This October, Titan Comics launched Peepland and Triggerman – the first titles in their daring new Hard Case Crime comics imprint. Written by legendary director/screenwriter, Walter Hill (The Warriors, The Getaway, 48 Hrs., Geronimo, Undisputed, Deadwood, Broken Trail), Triggerman is a Prohibition-era crime epic that perfectly captures the gritty nature of the genre.
In early 2017, Walter Hill returns to the comic book world with the noir thriller,(re) ASSIGNMENT. We sat down with the visionary himself to discuss his next comic series, which has already been adapted into a brand new film (released spring 2017) – starring Michelle Rodriguez and Sigourney Weaver!
Take it away, Walter!
Can you tell us more about (re) ASSIGNMENT? It was originally published as a standalone graphic novel by French publisher, Rue de Sevres.
Yes, under the title, Corps Et Âme (Body and Soul). It’s my second effort in this discipline. The motion picture and the graphic novel were actually written under the title Tomboy. Unfortunately, the title didn’t translate well into French, so Rue de Sevres decided to come up with Body and Soul.
How did the project come about?
I need to give Denis Hamill credit here. Denis wrote the first draft, which my agent sent to me. I liked it, bought the original story, changed it, and turned it into a movie script and then a graphic novel, which I gave to Matz.
How did your working partnership with Matz and Jef first happen?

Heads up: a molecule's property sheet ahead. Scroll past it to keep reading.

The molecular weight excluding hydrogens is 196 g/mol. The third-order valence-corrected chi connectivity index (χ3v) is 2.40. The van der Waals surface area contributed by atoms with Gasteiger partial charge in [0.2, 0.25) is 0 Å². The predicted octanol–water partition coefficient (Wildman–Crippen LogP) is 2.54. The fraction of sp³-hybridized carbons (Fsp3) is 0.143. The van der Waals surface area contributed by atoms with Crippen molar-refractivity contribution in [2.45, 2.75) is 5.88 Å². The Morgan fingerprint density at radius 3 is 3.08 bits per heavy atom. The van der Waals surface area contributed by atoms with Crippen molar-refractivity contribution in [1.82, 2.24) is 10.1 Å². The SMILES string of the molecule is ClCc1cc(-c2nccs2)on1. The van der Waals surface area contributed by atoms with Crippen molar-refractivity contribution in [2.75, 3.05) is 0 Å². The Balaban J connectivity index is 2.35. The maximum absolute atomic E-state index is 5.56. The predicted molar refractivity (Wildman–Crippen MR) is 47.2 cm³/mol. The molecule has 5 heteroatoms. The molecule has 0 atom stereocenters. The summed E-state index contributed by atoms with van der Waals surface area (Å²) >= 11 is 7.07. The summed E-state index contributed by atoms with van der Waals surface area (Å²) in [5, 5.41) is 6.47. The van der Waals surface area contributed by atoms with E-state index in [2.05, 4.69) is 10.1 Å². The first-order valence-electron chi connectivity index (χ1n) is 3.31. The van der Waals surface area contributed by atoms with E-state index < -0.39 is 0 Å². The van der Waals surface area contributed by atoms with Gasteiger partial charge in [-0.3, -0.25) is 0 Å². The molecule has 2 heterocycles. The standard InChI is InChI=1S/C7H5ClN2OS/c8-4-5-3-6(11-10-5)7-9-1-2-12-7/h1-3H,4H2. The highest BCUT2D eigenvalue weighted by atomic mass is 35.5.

I met Matz in New Orleans while working on Bullet to the Head which is an adaption of his graphic novel of the same name. I knew his work and was very fond of La Tueur (The Killer), which was an excellent series of graphic novels. We just kinda hit it off and now you’re sitting there with the end result…
(re) ASSIGNMENT has garnered its fair share of controversy already. Some say the premise is lurid and low…
I say that. And plead guilty. The movie was attacked before it had even gotten made. We were kidding ourselves if we didn’t think this was going to be controversial; we’ve had both defenders and attackers coming forward – but that’s okay. It is lurid, comic-booky, and noir-ish but was never meant to be about gender reassignment. At its heart, it’s a revenge story. And a Mad Scientist story. To be told that certain subjects are totally off limits or that they’re sacrosanct, seems to me to be the worst kind of censorship.
The story really turns the issue of gender-dysphoria on its head.
Our main character, Frank Kitchen, may end up ‘altered’, but he’s still a guy inside.
Do you like writing in the graphic novel format?
Very much. It’s like running wind sprints when you’re used to running the mile. And I love the covers Titan have been commissioning for the HCC line – Fay Dalton’s work is splendid.
Now that (re) ASSIGNMENT has received the Hollywood treatment, do you plan to make Triggerman into a movie?
I’m in the middle of a couple of things right now. After the movie premieres, I’ll try to figure out what I want to do next, but Triggerman is certainly on the table.
Do you have any possible sequels to Triggerman / (re) ASSIGNMENT in the pipeline?
Matz and I are currently talking about a sci-fi project, which will probably be the next thing we do together. I already have 60 or 70 rough pages written of the Triggerman sequel and around 40 pages of material for a Tomboy follow-up. They still need polishing, but I really don’t want to see either franchise wither away as I’m fond of them both. I hope to turn Frank Kitchen into more of an urban vigilante role, whereas the Triggerman sequel will explore more of Roy Nash’s backstory.
(re) Assignment the comic hits stores Wednesday, January 11, 2016. Look for (re) Assignment the movie this Spring.